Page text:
A lot of infrastructure lies underneath bodies of water. Take, for example, the SEACOM Subsea Cable system that provides Internet infrastructure to the African continent — any maintenance on it is done undersea. Presently, a fleet of ships remain ready to be sent out when a fault occurs, with repairs performed by divers.
Underwater bridge and structure inspections are also vital activities conducted by engineering specialists. Oil rigs and wind turbines are no different — they too need to be studied and maintained underneath water.
In future, underwater infrastructure monitoring, maintenance, and repair will — and probably should — be conducted by waterproof robots.
However, what robots face underneath the ocean surface is often treacherous. There are many factors that they have to deal with when undersea, such as; waves, currents and eddies.
Professor of Mechanical Engineering at Stevens Institute of Technology, Brendan Englot, said robots naturally struggle to get their bearings underwater, which presents a unique challenge for artificial intelligence.
“There are so many difficult disturbances pushing the robot around, and there is often very poor visibility, making it hard to give a vehicle underwater the same situational awareness that a person would have just walking around on the ground or being up in the air,” he said.
Englot and his team have decided that instead of programming robots to achieve outcomes, they will let the machine do the learning instead. They purportedly do this through the use of an algorithm.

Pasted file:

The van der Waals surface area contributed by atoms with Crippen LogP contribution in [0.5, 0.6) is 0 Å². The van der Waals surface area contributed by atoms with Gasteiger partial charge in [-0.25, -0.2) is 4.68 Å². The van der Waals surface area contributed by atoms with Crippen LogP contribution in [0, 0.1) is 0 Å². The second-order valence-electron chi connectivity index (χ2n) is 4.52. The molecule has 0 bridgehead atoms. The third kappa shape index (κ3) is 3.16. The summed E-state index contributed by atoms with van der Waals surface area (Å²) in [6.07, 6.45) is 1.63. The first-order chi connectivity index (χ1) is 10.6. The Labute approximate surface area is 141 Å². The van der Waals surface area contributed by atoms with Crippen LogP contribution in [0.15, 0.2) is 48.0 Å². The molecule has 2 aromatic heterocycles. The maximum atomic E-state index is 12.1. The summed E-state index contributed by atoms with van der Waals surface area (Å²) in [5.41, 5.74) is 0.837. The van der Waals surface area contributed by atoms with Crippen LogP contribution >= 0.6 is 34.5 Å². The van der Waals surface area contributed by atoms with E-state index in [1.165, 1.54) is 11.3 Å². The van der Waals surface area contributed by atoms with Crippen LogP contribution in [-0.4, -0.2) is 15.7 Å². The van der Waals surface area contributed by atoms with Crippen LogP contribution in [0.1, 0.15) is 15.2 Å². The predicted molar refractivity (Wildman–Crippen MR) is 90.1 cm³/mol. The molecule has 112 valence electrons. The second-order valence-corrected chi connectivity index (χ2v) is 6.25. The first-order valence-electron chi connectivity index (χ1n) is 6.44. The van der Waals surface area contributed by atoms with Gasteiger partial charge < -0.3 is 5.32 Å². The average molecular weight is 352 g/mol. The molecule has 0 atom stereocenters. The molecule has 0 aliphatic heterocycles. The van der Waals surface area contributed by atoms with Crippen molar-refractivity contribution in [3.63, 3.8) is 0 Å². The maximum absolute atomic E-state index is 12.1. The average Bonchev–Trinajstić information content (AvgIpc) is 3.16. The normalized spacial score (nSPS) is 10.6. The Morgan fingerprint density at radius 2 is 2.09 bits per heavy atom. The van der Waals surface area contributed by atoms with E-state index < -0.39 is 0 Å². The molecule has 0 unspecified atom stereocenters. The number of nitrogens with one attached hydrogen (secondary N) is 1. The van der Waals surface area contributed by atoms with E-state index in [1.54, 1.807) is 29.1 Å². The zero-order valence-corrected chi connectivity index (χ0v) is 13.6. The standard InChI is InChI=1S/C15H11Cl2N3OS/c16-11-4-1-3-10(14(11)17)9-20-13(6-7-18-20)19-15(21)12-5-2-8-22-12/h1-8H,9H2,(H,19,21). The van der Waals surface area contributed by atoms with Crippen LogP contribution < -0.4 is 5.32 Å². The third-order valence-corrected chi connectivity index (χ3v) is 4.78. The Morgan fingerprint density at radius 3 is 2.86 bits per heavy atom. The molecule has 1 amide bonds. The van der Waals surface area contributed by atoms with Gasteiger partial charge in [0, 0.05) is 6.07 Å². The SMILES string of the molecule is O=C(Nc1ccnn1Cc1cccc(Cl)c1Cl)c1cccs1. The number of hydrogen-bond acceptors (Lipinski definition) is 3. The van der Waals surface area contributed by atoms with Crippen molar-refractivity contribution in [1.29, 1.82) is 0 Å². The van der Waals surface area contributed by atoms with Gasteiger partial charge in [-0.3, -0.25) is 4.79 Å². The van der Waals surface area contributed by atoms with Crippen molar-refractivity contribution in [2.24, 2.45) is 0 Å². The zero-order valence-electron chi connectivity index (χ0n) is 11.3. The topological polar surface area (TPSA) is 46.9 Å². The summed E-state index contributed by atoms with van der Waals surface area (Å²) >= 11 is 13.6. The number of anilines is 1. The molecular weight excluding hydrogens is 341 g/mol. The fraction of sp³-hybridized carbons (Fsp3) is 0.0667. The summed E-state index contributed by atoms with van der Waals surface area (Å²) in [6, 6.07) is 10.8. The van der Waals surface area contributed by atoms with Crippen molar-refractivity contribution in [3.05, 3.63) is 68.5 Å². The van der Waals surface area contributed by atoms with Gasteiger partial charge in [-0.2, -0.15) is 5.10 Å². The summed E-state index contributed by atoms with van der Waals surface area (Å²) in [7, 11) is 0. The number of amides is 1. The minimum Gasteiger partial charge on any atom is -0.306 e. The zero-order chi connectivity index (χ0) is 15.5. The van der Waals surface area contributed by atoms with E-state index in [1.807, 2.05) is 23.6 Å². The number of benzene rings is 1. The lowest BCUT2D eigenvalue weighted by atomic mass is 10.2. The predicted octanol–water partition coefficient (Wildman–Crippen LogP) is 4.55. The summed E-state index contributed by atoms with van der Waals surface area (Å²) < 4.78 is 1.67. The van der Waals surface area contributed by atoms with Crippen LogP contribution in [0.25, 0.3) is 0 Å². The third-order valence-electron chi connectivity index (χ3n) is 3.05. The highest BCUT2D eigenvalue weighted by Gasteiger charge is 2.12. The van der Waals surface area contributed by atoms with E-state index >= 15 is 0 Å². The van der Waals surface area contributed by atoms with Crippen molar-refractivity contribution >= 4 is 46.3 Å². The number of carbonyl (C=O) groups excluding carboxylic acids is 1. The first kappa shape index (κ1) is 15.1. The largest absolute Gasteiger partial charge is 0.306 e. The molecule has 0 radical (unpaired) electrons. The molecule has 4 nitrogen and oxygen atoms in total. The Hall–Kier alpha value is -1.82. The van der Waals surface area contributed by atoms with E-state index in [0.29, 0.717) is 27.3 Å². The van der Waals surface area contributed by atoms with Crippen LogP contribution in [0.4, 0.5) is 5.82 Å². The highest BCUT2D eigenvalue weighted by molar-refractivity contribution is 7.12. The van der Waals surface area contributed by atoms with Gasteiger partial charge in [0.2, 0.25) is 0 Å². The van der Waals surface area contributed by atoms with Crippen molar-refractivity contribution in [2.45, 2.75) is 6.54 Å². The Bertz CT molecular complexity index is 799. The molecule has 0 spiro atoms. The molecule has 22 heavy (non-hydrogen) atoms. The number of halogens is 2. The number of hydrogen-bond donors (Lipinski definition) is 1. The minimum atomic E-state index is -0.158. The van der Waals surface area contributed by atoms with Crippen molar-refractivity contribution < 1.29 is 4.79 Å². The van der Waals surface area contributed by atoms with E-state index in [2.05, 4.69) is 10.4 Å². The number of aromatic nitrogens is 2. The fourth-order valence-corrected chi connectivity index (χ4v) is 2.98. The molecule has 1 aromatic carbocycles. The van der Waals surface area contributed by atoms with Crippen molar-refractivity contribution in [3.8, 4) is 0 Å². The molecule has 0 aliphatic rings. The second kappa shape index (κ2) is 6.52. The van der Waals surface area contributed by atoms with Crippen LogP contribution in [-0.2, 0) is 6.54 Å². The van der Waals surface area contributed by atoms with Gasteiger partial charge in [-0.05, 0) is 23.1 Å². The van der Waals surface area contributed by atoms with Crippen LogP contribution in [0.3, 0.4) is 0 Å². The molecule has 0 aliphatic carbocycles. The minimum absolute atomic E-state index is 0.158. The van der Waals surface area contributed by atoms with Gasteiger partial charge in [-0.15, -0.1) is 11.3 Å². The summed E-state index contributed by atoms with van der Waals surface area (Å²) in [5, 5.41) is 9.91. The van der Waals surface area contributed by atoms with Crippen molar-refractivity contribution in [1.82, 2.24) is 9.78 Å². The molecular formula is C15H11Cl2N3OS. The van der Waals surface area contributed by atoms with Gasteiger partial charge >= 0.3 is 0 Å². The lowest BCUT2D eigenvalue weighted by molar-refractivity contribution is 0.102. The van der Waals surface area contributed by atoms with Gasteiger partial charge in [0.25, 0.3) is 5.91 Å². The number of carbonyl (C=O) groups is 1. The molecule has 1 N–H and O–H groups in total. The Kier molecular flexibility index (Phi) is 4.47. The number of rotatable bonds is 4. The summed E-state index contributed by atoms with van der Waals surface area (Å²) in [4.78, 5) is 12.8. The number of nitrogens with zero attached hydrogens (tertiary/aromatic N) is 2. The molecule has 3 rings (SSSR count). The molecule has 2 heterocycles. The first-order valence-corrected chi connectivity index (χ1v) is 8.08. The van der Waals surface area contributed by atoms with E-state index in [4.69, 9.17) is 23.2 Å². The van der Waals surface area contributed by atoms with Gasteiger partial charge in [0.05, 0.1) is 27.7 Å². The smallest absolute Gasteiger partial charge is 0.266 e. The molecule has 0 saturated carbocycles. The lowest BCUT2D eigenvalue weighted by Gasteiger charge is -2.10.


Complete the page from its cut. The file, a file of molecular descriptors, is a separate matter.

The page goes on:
The team puts a robot in the water with the task of mapping a particular area. They collect the data and design an algorithm that provides the robot with new situational awareness when it is put underwater again.
Despite the changing underwater environment, the robot does indeed traverse the area more ably. This method is known as ‘reinforcement learning’ — a method that doesn’t rely on finalized mathematical models and Englot’s team concedes there is still room for improvement.
Utilizing sonar technology, the robot emits high frequency noises and calculates its position with reference to the sounds bouncing off surrounding objects. The team of engineers indicates that the robot could be sent for a second pass-by, utilizing a camera as well. They believe that combining the sonar measurements, corroborated by what a camera can see, could lead to some pretty efficient situational awareness for underwater robots.
Englot recently sent a robot to map out a pier in Manhattan.
“We didn’t have a prior model of that pier. We were able to send our robot down and it was able to come back and successfully locate itself throughout the whole mission,” he explained.
The algorithm is still in its early stages and the technology is still developing, but the future looks bright for self-learning robots that can be sent into dangerous underwater situations.
Editor, Ryan Daws. “AI Robots Will Solve Underwater Infrastructure Damage Checks.” AI News, 20 July 2018, www.artificialintelligence-news.com/2018/07/20/ai-robots-underwater-infrastructure/.
Loughran, Jack. “Robots Taught to Navigate Complex Sea Currents with Algorithms.” RSS, 20 July 2018, eandt.theiet.org/content/articles/2018/07/robots-taught-to-navigate-complex-sea-currents-with-algorithms/.